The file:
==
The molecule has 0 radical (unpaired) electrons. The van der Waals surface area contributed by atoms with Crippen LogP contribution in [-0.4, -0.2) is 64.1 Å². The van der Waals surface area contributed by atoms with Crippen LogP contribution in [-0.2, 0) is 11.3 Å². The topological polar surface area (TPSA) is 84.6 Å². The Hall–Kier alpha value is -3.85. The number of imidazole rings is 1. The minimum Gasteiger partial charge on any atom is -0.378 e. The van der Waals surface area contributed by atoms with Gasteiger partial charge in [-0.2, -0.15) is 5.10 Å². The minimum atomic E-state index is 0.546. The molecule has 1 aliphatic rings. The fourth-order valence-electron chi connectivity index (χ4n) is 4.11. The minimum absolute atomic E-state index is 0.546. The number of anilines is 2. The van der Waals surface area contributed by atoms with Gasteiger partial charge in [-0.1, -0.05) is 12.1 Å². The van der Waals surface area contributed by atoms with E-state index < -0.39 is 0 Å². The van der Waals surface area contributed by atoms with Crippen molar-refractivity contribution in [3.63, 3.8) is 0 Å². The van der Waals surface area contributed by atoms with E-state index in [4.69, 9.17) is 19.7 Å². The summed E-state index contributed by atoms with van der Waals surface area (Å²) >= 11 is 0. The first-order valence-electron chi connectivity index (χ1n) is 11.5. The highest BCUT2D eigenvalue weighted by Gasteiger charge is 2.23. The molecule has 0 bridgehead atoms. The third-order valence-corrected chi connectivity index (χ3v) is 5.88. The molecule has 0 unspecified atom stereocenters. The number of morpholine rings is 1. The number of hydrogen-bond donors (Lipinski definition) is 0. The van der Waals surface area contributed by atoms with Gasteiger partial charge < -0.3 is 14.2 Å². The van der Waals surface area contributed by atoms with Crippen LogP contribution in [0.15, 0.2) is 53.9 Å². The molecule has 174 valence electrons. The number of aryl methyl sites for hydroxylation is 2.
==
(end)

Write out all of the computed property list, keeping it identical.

The molecule has 0 radical (unpaired) electrons. The van der Waals surface area contributed by atoms with Crippen LogP contribution in [-0.4, -0.2) is 64.1 Å². The van der Waals surface area contributed by atoms with Crippen LogP contribution in [-0.2, 0) is 11.3 Å². The topological polar surface area (TPSA) is 84.6 Å². The Hall–Kier alpha value is -3.85. The number of imidazole rings is 1. The minimum Gasteiger partial charge on any atom is -0.378 e. The van der Waals surface area contributed by atoms with Gasteiger partial charge in [-0.2, -0.15) is 5.10 Å². The minimum atomic E-state index is 0.546. The molecule has 1 aliphatic rings. The fourth-order valence-electron chi connectivity index (χ4n) is 4.11. The minimum absolute atomic E-state index is 0.546. The number of anilines is 2. The van der Waals surface area contributed by atoms with Gasteiger partial charge in [-0.1, -0.05) is 12.1 Å². The van der Waals surface area contributed by atoms with E-state index < -0.39 is 0 Å². The van der Waals surface area contributed by atoms with Crippen molar-refractivity contribution in [3.63, 3.8) is 0 Å². The van der Waals surface area contributed by atoms with E-state index in [4.69, 9.17) is 19.7 Å². The summed E-state index contributed by atoms with van der Waals surface area (Å²) >= 11 is 0. The first-order valence-electron chi connectivity index (χ1n) is 11.5. The highest BCUT2D eigenvalue weighted by Gasteiger charge is 2.23. The molecule has 0 bridgehead atoms. The third-order valence-corrected chi connectivity index (χ3v) is 5.88. The molecule has 0 unspecified atom stereocenters. The number of morpholine rings is 1. The number of hydrogen-bond donors (Lipinski definition) is 0. The van der Waals surface area contributed by atoms with Gasteiger partial charge < -0.3 is 14.2 Å². The van der Waals surface area contributed by atoms with Crippen LogP contribution in [0.15, 0.2) is 53.9 Å². The molecule has 174 valence electrons. The number of aryl methyl sites for hydroxylation is 2.